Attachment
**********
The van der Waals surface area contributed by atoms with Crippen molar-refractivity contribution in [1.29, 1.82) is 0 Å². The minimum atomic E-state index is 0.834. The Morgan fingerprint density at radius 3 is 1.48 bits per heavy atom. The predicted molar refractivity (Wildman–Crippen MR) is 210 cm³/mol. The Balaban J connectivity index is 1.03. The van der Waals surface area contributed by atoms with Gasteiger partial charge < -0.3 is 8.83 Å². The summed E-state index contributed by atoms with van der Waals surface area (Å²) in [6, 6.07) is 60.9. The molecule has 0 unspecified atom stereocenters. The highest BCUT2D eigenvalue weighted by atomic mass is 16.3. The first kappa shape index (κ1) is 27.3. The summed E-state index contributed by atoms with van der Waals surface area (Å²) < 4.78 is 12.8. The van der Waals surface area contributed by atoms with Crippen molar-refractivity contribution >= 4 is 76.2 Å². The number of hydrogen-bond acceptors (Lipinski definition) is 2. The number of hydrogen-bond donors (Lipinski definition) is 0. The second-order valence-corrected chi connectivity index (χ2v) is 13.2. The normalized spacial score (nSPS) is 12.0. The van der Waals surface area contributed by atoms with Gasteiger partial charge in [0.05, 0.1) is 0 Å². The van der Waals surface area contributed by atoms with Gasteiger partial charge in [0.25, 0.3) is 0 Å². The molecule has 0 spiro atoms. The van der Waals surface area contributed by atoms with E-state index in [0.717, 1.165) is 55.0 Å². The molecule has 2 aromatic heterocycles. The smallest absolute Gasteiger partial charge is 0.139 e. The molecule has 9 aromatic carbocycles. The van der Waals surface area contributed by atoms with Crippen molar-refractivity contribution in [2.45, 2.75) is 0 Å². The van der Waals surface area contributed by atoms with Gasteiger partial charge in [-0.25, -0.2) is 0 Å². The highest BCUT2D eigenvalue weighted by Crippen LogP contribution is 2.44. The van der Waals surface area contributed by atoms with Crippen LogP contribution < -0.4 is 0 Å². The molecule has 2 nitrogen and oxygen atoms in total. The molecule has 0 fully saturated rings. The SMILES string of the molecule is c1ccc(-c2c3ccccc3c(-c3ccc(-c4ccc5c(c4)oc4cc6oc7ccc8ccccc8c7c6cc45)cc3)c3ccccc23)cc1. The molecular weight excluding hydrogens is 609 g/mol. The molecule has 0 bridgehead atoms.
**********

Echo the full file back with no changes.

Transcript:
The van der Waals surface area contributed by atoms with Crippen molar-refractivity contribution in [1.29, 1.82) is 0 Å². The minimum atomic E-state index is 0.834. The Morgan fingerprint density at radius 3 is 1.48 bits per heavy atom. The predicted molar refractivity (Wildman–Crippen MR) is 210 cm³/mol. The Balaban J connectivity index is 1.03. The van der Waals surface area contributed by atoms with Gasteiger partial charge < -0.3 is 8.83 Å². The summed E-state index contributed by atoms with van der Waals surface area (Å²) in [6, 6.07) is 60.9. The molecule has 0 unspecified atom stereocenters. The highest BCUT2D eigenvalue weighted by atomic mass is 16.3. The first kappa shape index (κ1) is 27.3. The summed E-state index contributed by atoms with van der Waals surface area (Å²) < 4.78 is 12.8. The van der Waals surface area contributed by atoms with Crippen molar-refractivity contribution >= 4 is 76.2 Å². The number of hydrogen-bond acceptors (Lipinski definition) is 2. The number of hydrogen-bond donors (Lipinski definition) is 0. The second-order valence-corrected chi connectivity index (χ2v) is 13.2. The normalized spacial score (nSPS) is 12.0. The van der Waals surface area contributed by atoms with Gasteiger partial charge in [0.05, 0.1) is 0 Å². The van der Waals surface area contributed by atoms with Gasteiger partial charge in [0.25, 0.3) is 0 Å². The molecule has 0 spiro atoms. The van der Waals surface area contributed by atoms with E-state index in [0.717, 1.165) is 55.0 Å². The molecule has 2 aromatic heterocycles. The smallest absolute Gasteiger partial charge is 0.139 e. The molecule has 9 aromatic carbocycles. The van der Waals surface area contributed by atoms with Crippen molar-refractivity contribution in [2.45, 2.75) is 0 Å². The van der Waals surface area contributed by atoms with Gasteiger partial charge in [-0.25, -0.2) is 0 Å². The highest BCUT2D eigenvalue weighted by Crippen LogP contribution is 2.44. The van der Waals surface area contributed by atoms with Crippen LogP contribution < -0.4 is 0 Å². The molecule has 2 nitrogen and oxygen atoms in total. The molecule has 0 fully saturated rings. The SMILES string of the molecule is c1ccc(-c2c3ccccc3c(-c3ccc(-c4ccc5c(c4)oc4cc6oc7ccc8ccccc8c7c6cc45)cc3)c3ccccc23)cc1. The molecular weight excluding hydrogens is 609 g/mol. The molecule has 0 bridgehead atoms.